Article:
Cover

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Half Title, Title Page, Copyright, Dedication

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Authors' Notes

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pp. vii-vii

Contents

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pp. ix-xii

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Acknowledgments

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pp. xiii-xiv

Producing a book is always a collaborative effort. In the case of Ecoviews Too, thanks are due to the myriad people—scientists, researchers, and laypeople; colleagues, friends, and family members—who read the newspaper columns prior to publication: ...

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Preface

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pp. xv-xvi

Nature, in all its myriad and amazing manifestations, can be enjoyed in every season. Sometimes the predictability of a natural event is what appeals. Other events are treasured for their rarity or unpredictability. And sometimes—such as when rain changes from life giving to life destroying—nature wields a double-edged sword. ...

Introduction: What Should You Do with a Beached Whale?

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pp. xvii-xx

Spring

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Every Day Is April Fool’s for Some Species

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pp. 1-3

A fish spies a wiggling worm under the riverbank. Free meal? Yes, but not for the fish. April Fool’s. The would-be worm was actually the tongue of an alligator snapping turtle, and the giant jaws slammed shut when the fish went after the bait. For almost any identifiable human behavior, including playing jokes on April 1, ...

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Tips for Earth Day and Proper Environmental Etiquette

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pp. 4-6

I have two environmental suggestions for Earth Day. As almost everyone who likes to breathe clean air knows, Earth Day falls on April 22. But one day is not enough. We should celebrate Earth Day year-round, from the time we wake up until we go to sleep, all day, every day. After all, we want a clean, healthy, and enjoyable environment all the time, not just one day a year. ...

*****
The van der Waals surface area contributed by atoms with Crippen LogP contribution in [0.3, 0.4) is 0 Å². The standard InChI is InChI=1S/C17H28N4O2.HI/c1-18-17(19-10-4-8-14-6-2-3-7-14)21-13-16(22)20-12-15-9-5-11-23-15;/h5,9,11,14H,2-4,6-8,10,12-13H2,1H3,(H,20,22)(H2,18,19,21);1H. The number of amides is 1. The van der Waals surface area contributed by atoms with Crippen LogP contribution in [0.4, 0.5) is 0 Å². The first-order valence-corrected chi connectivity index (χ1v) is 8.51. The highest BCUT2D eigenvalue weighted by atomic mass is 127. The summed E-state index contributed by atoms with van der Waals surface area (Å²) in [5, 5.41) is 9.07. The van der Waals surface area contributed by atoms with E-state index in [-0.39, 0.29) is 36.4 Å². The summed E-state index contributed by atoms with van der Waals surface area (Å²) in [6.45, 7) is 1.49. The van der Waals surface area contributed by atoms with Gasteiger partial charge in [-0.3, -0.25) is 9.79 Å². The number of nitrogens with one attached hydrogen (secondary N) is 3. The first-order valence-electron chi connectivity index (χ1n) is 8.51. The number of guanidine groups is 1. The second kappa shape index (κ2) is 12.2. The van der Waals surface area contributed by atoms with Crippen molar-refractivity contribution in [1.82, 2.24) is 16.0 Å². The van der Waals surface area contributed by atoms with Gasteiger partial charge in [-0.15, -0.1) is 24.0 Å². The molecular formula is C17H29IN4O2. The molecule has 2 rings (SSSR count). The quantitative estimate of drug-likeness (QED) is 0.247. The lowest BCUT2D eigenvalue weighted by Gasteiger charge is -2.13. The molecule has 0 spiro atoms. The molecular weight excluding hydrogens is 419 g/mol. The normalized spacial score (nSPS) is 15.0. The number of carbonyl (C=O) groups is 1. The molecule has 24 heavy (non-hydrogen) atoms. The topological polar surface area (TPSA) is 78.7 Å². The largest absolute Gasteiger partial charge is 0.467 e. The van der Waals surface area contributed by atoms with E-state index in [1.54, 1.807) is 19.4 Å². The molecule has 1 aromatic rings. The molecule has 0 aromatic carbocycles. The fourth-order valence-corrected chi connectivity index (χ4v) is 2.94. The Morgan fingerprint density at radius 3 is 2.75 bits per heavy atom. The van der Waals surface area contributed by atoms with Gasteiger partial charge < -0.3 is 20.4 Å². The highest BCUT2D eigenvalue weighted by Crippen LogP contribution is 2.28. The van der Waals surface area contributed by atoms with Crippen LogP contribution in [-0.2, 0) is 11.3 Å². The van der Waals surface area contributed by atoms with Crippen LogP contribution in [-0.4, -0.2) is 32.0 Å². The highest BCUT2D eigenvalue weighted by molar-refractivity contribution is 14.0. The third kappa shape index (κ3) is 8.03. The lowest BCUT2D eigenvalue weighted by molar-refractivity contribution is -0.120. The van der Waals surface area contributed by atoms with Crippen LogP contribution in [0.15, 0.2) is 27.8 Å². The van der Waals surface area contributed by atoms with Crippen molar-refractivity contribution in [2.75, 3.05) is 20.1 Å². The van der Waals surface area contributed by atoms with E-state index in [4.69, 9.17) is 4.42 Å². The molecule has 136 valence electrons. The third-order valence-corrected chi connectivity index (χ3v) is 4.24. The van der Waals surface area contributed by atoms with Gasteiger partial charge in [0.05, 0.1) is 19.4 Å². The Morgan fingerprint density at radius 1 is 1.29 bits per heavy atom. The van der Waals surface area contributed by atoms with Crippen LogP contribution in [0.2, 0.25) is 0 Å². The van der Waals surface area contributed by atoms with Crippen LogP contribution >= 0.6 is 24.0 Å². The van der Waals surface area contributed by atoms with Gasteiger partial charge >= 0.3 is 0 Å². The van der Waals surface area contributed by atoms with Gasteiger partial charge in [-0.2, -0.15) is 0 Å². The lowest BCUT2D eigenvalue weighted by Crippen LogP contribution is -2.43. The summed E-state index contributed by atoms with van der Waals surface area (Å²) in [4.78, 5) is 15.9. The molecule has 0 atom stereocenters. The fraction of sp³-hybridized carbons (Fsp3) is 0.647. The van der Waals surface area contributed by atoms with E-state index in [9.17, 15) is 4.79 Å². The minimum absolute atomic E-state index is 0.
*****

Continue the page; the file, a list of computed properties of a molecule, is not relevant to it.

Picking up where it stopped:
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Easter Is Associated with Many Plants

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pp. 7-9

Easter sends various messages to people throughout the world. Of particular interest from an ecological standpoint are the many trees and flowers that are associated with that time of year. Flowering dogwoods, redbuds, palm trees, lilies, and many other plants have connections with Easter, some well known, others less so. ...

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Mothers of Many Animals Are Worthy of Recognition

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pp. 10-13

Cowbirds, starfish, and turtles do not give or receive Mother’s Day gifts. One reason is that offspring of these animals do not know their mothers. Cowbirds deposit their eggs in the nests of other birds, and unknowing foster parents raise baby cowbirds along with their own young. Turtles lay their eggs in dirt or sand and never look back. ...

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Some Birds Take Care of Their Siblings

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pp. 14-17

Spring is the time to enjoy nature’s productivity. As we approach the official first day of spring each year (around March 21), we can hear more birds singing, see pairs flitting here and there, and watch nest-building activities. Wrens started a nest in our garage this week, which means we have to leave the doors open till the young leave. ...

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Bumblebees Can Make Honey, Too

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pp. 18-21

I received a question from someone who wanted to get information about bumblebees, these creatures that appear in our backyards as a buzzing cloud of yellow and black. The writer said that each summer day hundreds of them blatantly pilfer the pollen from the many flowers in her yard. ...

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We Don’t Need to Kill Carpenter Bees

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pp. 22-24

Every year at this time I get questions about bees. Recently, a friend told me about honeybees swarming on a university campus. She and her fellow employees gathered to watch as the bees flew around the office windows then collected in a huge clump on a nearby tree. ...

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What Should You Do If You Find a Baby Bird?

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pp. 25-27